Staggering, swinging
I’m certainly uncertain
of  what I’m to do

06/04/2017 5:52 pm || 07/27/2017 7:14 pm

Title from Athena Andrea Marcelo.

Photo taken from Google Images.

With the enrollment season at its peak, students have started to gather wits about them. The impending start of classes will certainly lead to more challenging times, difficult lessons, overwhelming practicals, and fighting to death for even a few winks. With this, everyone, even the professors and lecturers and admin, are bracing themselves.

Classes are coming.

And once you’re nose deep in books and drowning in papers, all you want to do is stay afloat until the very last exam, the very last paper, the very last project.

Being an average student with less than average study habits in an above average school, it is not uncommon for me to want to reach the end of the semester even if its still just a few weeks in. But I realized that thinking this way and acting this way is equivalent to me wandering the path down my career almost aimlessly.

And the trigger to my realization came in the form of a Student Academic and Psycho-social Form.

Scene from Wolf Children.

The purpose of the form was for our respective advisers to know more about us and at the same time monitor us. The first page was a breeze. Just basic personal information. The second page was what knocked the sense into me.

It asked about our educational goals, and our career plans, interests and concerns. At first glance, it look sort of easy. But when I really put my mind on it, I seriously got nothing.

And took me the whole day just devising sentences that prevented me from typing out words that almost screamed “I have no idea”.

It dawned on me that there were some big decisions I have to make. What am I going to do after graduation? Should I take the path to medicine? Do I continue as a therapist? If so, what field do I enter? Do I really want what this career path has to offer?

And that’s just the beginning. I know that sometimes, I really do take too long to make decisions. Maybe that’s why God gave me an impulsive side, or else I would have stagnated–unmoving, stuck at some crossroad in life, unable to move forward for who knows how long.


But I am changing. I want to change. I realized that you also lose something when you remain indecisive for so long–opportunities pass, feelings remain unexpressed, dreams stay as dreams.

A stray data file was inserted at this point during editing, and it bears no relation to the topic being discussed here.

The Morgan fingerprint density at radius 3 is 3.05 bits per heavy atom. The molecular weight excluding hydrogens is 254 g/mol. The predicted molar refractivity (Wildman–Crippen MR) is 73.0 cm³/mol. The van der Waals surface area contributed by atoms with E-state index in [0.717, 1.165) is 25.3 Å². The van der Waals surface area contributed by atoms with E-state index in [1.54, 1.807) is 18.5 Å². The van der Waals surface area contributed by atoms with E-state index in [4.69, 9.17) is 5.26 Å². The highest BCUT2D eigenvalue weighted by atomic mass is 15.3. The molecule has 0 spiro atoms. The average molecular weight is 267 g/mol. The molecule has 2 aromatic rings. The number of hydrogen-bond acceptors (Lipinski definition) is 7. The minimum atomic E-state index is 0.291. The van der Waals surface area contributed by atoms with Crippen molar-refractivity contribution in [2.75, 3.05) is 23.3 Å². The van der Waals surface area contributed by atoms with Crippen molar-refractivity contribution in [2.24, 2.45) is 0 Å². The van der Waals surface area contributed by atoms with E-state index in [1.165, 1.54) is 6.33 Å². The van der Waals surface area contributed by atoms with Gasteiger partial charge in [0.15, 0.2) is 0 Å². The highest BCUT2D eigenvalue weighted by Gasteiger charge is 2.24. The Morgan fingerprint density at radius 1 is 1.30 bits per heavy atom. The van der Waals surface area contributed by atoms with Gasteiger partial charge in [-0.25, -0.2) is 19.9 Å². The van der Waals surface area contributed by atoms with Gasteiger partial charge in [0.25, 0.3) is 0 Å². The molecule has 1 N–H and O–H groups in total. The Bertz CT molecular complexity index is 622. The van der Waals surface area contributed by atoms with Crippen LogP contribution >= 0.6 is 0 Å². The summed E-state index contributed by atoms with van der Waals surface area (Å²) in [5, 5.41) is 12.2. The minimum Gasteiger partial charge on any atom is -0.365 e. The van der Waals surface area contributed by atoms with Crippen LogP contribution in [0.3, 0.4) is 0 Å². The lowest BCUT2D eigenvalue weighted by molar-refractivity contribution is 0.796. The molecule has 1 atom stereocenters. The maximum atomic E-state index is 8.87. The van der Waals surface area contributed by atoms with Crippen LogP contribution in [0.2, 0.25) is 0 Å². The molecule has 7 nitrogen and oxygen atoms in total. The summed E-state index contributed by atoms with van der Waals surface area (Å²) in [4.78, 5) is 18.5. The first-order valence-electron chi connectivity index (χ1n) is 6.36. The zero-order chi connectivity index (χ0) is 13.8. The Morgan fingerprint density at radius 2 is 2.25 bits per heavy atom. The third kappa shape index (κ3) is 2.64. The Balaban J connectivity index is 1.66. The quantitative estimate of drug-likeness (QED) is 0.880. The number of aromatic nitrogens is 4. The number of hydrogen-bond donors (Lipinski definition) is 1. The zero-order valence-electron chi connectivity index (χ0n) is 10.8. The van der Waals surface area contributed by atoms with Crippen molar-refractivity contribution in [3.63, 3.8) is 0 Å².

But I believe that it is even more dangerous when you do make a decision, but do so half-heartedly. When you waver in your decisions. When you actively go back and forth with your choice. Getting scared about making a decision is normal. Anyone can get the jitters when they’re about to make a decision, even small ones can seem overwhelming at times. I sometimes find it hard to decide whether to buy that melon pan for a snack or just save the money for later. We’re human. We get nervous, unsure, uncertain, and/or undecided. We ain’t perfect. But at the very end, we have to make that decision. Make it and commit to it. There’s no escaping that.

Being irresolute is not a problem, but staying irresolute is. Being undecided means that you are being considerate to both options–continuously weighing the pros and cons, considering what’s truly best for you, for the future, for the people concerned, for the greater good.

And don’t worry. As a perk of being the imperfect humans that we are, we are allowed to make mistakes. Just make sure that we make those mistakes worth it. Learn from it, allow it to guide you on your journey, gain experience from it to better your decision making. And each small decision you make will aid you in your decisions in the future, or will lead you to the things you will have to decide on. No matter how small a decision, it will certainly impact you in some way.

As I attached my filled up form to my email and click send, I became much more aware of the impending decisions I would have to make sooner or later. Decisions that would certainly affect the way I will live my life. It served as a wake up call. I seriously need to start considering my future. Seriously.

But for now, I wonder what flavor of ramen should I buy for dinner?

Ichiraku Ramen  from Naruto.

Since this post is all about decisions, I’ll tell you something that my friend taught me that helped me decide some of even the most trivial decisions in my life (like buying that melon pan).

Ask yourself a question that directly addresses the problem at hand. Then answer immediately. For example, “Do I want melon pan now? Yes.”

Then count to five. If you reach five without having to change your decision, then go for it! It might seem impulsive but it helped me a lot. Though don’t do this during exams!!! Seriously, don’t do it.

Or you could do the toss coin thing. Assign the choices on either heads or tails then flip it! The moment the coin is in the air, you’ll know what you really want because you’ll find yourself hoping for a specific outcome, whether heads or tails.

These are just simple tips for simple problems. Bigger decisions, or those which will have more impact on your life need to be pondered on more. You can do this!

Oh, and don’t forget to consider your feelings too! Emotions may sometimes be deemed unnecessary in decision making but I beg to differ. They’re there for a reason you know. Just don’t overdo it. Anything in excess is bad!

That’s all for now, my friends!

See yah!


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